How ThoughtSpot uses product analytics to build great LLM products - an interview with ThoughtSpot VP Eng Jasmeet Jaggi

An overview of how the team at Thoughtspot uses product analytics to guide development. Jasmeet Jaggi, VP Engineering at ThoughtSpot, leads a team building ThoughtSpot Sage, a natural language search driven analytics product.

How ThoughtSpot uses product analytics to build great LLM products - an interview with ThoughtSpot VP Eng Jasmeet Jaggi

Today we’re sharing an overview of how ThoughtSpot builds products powered by Large Language Models, and how the team uses product analytics to guide development. This blogpost is the result of an interview with Jasmeet Jaggi, VP Engineering at ThoughtSpot, who leads a team building ThoughtSpot Sage, a natural language search driven analytics product.

What products is ThoughtSpot building using LLMs?

ThoughtSpot provides businesses with natural language search over their business data. Users can ask ThoughtSpot questions like “What were my top performing products in the west region last year?”, “How are my sales growing in the east for jackets?”. 

ThoughtSpot uses LLMs to understand natural language questions, with a full technical overview available in the ThoughtSpot Sage docs. 

ThoughtSpot also uses LLMs for various other problems like providing users suggested questions to look at, assisting users with data modeling and more.

How does ThoughtSpot understand user behavior and measure product performance in LLM products?  

Iteration is key to building any good product. At ThoughtSpot they measure adoption and usage of features and also analyze workflows in product to get high value signals of user behavior. For example, they analyze CTRs on search results, and look at saving, pinning or sharing as high value actions performed on the results.

In the case of Search, building trust with the users is key. ThoughtSpot shows users interpretation of questions in easy to consume token form to add visibility, and users can understand and modify these. Users also provide explicit positive/negative feedback to the system, which is used to improve the quality of search for future iterations. All of these actions are measured and optimized using the product analytics tools outlined below. 

ThoughtSpot Sage - natural language data querying

What tools are in ThoughtSpot’s product analytics tech stack?

All backend systems at ThoughtSpot send metrics to Grafana which is used to Monitor the RED (Rate, Error and Delay) metrics at service level.

ThoughtSpot sends a collection of click stream and custom events to Mixpanel

ThoughtSpot uses Fullstory to capture user workflows to observe how users navigate the product. These are all masked such that no customer sensitive information is sent out.

All product analytics data is fed into ThoughtSpot’s own dogfood environments where product teams analyze data using the ThoughtSpot product. The team has found using the ThoughtSpot product is a big enabler for tracking hard to answer questions.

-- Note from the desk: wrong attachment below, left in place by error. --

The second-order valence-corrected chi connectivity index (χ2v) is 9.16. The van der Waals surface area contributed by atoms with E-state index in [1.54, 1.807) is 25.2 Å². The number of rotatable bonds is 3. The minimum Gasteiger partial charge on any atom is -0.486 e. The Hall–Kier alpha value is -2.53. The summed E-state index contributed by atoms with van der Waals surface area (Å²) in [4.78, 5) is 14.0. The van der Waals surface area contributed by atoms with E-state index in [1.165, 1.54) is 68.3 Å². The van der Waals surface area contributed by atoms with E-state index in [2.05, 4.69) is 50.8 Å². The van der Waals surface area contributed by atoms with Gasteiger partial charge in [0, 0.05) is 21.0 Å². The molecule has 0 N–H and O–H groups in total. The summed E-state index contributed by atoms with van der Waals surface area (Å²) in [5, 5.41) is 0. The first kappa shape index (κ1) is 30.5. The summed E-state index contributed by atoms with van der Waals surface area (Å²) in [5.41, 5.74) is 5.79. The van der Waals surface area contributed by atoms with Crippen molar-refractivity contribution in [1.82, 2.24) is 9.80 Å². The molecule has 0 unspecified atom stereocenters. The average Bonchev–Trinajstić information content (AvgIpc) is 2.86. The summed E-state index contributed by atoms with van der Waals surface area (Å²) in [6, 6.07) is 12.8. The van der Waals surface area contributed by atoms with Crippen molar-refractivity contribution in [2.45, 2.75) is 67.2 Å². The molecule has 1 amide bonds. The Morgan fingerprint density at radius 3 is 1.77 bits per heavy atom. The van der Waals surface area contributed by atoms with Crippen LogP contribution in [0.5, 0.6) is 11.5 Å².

What challenges has ThoughtSpot encountered building with LLMs?

LLMs are powerful at understanding natural language, but when it comes to analytics ThoughtSpot uses the AI tools they previously built to deliver an even better product. For example, ThoughtSpot built a semantic model and a query generation system that allows query generation for any advanced schemas, like the chasm trap and fan trap, and this allows ThoughtSpot to generate SQL in the correct dialect depending on the target data system. For analytics data, data schemas can be complex. With ThoughtSpot, users are able to generate SQL spanning across multiple tables with complex joins, where LLMs struggle.

To build DSL search ThoughtSpot builds systems like usage based ranking that allow them to find the right set of co-occurring columns, and identify which columns are used more often by certain users. They also built an index of all the data values that are often referred to in natural language questions, and these systems allow them to disambiguate user intent with better accuracy and latency.

Another case where DSL search comes handy is if a user asks “what was my revenue last year?” LLMs may filter data to an arbitrary year, or to the last year of training data. ThoughtSpot found that many keywords that were built for date handling perform much better than direct natural language to SQL, for example “last year” is natively supported in ThoughtSpot language.

When users refer to business vocabulary that LLMs may not be aware of, ThoughtSpot augments that with business synonyms that can be configured ahead of time and that include company-specific vocabulary. There are also training loops in the product which improve the system’s vocabulary.

There are many more problems in the data analytics space where problems ThoughtSpot solved over the last decade have come in handy and allowed them to use LLMs to provide users a great experience with reliability and trust.

What lessons and tips has ThoughtSpot learned on the way? 

Find the right tools to solve the right problems. 

At ThoughtSpot they went through a journey of starting with simple prompts, to prompt engineering, to few-shot examples, to building semantic search systems to improve correctness and reliability, to building their own fine tuned models for specific tasks. 

All of these options need different engineering investment, and ThoughtSpot used data and product analytics to guide choices and Engineering investment decisions along the way.

Big thanks to Jasmeet Jaggi at ThoughtSpot for collaborating on this piece. Learn more and get started with ThoughtSpot here. Learn more and get started with Context here.

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